The edge of Essex: St Peter, Bradwell on Sea
Writer and broadcaster Gillian Darley visits our archive to explore the story of this coastal Saxon church...
For most of the last two or three years I have been immersed in Essex, if not physically, then on the page. The most recent topic brought me, with great pleasure, back to SPAB HQ to consult a slim brown folder brought upstairs through the empty building from the archives to the committee room. Apart from the heady excitement of being somewhere familiar IRL – as opposed to online – for the first time in many months, the sensation of opening up old files and sniffing out truffles on the page never leaves me. Even if my quarry on this occasion lay in the 1950s, that fusty decade which I am old enough to remember faintly, the combination of notes, letters with headed paper from important institutions, leaflets and clippings offered an immediately promising paper trail.
The file in question was devoted to St. Peter (on the Wall), Bradwell on Sea. My interest, on this occasion, lay in how the unlisted, decrepit, little fragment of St Cedd’s 7th century foundation was being treated in the face of a monstrous new development proposed on the northern tip of the Dengie Peninsula, a new Magnox nuclear power station. The answer was that it passed with very little comment – another brown folder, marked NUCLEAR, was only notable for being very thin. Mrs Dance, SPAB Secretary at the time, was far more worried about the other Magnox site, Berkeley (on the Severn estuary) because of its proximity to the castle. However, Berkeley didn’t prompt a public inquiry but Bradwell did, partly due to the protests orchestrated by Tom Driberg, until the previous year (1955) Labour MP for Maldon. A five day long (!) process, held in Bradwell Village Hall and then the Congregational Chapel in Maldon was little taken with planning issues (it was, anyway, held at the behest of the Ministry of Fuel and Power) but did worry about ‘nuclear oysters’ and the navigability of the Blackwater estuary.
Traces of the original apse are visible (right).
The plight of St. Peter’s was, understandably given its condition and lack of statutory protection, overshadowed by concerns about the loss of the intangible qualities of this landscape, so remote, atmospheric and vulnerable. The CPRE (Council for the Protection of Rural England) sent their Assistant Secretary, Mervyn Osmond to argue for both (until then SPAB had had an architect representative on their committee, but in 1956-7 the seat was vacant). There were two eloquent independent voices alongside him, Driberg and his old friend from Oxford days and SPAB stalwart, John Betjeman. Driberg lived in Bradwell Lodge and was a persuasive campaigner. But the power station opened in the early 1960s. Now Bradwell B, of entirely different scale, technology and provenance looms. Hence my research.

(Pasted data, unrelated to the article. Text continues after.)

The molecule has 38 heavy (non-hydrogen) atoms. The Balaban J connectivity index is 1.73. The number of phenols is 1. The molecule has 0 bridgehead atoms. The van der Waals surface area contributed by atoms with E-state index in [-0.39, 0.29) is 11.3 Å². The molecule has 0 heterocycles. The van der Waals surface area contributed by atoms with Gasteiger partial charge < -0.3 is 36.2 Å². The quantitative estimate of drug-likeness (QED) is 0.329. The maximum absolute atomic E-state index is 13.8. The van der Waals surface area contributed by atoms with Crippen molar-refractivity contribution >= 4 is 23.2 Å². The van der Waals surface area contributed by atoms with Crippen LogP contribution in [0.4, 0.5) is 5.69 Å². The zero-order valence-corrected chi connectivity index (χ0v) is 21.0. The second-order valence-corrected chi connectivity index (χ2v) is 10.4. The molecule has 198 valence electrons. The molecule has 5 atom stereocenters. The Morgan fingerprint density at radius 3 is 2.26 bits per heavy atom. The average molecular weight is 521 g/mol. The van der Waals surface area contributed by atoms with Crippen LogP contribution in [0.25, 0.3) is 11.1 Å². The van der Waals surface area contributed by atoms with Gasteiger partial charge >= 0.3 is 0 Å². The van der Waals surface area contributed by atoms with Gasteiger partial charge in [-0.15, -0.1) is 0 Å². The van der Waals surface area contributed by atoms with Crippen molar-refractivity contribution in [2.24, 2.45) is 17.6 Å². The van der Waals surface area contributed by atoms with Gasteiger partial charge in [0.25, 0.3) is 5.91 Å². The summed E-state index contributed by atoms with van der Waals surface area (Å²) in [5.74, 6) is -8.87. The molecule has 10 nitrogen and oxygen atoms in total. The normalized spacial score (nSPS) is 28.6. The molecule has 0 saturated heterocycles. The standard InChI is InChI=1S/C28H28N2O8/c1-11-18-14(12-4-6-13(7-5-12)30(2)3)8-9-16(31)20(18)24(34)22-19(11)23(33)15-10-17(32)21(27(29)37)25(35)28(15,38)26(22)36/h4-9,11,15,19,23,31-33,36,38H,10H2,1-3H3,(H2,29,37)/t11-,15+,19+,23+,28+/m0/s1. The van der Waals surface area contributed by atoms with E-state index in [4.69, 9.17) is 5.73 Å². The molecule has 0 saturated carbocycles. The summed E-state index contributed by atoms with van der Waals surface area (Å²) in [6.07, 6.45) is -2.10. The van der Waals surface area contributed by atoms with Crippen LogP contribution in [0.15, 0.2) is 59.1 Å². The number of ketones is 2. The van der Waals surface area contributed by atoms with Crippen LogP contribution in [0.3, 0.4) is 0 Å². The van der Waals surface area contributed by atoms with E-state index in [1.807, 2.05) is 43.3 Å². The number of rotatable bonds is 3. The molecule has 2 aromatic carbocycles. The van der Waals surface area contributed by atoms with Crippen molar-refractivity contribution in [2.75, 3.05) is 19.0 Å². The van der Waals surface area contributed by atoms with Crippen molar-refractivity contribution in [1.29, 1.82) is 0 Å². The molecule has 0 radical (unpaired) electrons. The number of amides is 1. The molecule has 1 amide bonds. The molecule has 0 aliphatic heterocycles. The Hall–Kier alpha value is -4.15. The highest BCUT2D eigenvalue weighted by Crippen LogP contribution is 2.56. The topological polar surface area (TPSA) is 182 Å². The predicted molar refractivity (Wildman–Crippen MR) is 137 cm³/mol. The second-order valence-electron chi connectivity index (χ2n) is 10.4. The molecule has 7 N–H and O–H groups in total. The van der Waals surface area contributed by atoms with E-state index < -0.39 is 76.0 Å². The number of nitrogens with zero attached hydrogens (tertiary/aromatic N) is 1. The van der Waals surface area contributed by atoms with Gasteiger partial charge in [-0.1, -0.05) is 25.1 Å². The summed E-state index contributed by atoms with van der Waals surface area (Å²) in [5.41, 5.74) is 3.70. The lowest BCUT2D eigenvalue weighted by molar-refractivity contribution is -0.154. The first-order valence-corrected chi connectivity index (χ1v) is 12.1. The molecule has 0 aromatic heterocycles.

Bradwell A nuclear power station in the distance
My examination of the St Peter’s file revealed a stalwart trail of SPAB supporters, reporting on the bad condition of the little church, recently brought back to Christian use after being used as a barn for many decades. The SPAB had locked horns with the diocesan surveyor, Laurence King, who, encouraged by the Bishop of Chelmsford, dreamed of a Saxon conjectural restoration. Fundraising continued apace but so, too, did impassioned protests from the CBA (Council for British Archaeology) and others. In 1959, the church was listed Grade I. It was saved from the ambitions of bishop and architect, the latter referring to it, negatively, as ‘barnlike’.
The proposed restoration to by Laurence King, SPAB archive
Of course, in that very simplicity lies its beauty. Like an early Christian church in Rome, it was constructed with a potpourri of materials, some from the Roman fort, Othona, which it replaced. As it stands, unadulterated, it’s a triumph for SPAB activism. And the slim brown file in the archive tells a little of the story. Meanwhile, my essay will be part of a larger whole, a book edited by Dr Johanna Dale, titled St. Peter-on-the-Wall: Heritage and Landscape on the North Sea Coast (coming from UCL Press in 2022) which will help fight the little church’s corner all over again.
All photos by Gillian; the drawings by Laurence King are from the SPAB archive.
Sign up for our email newsletter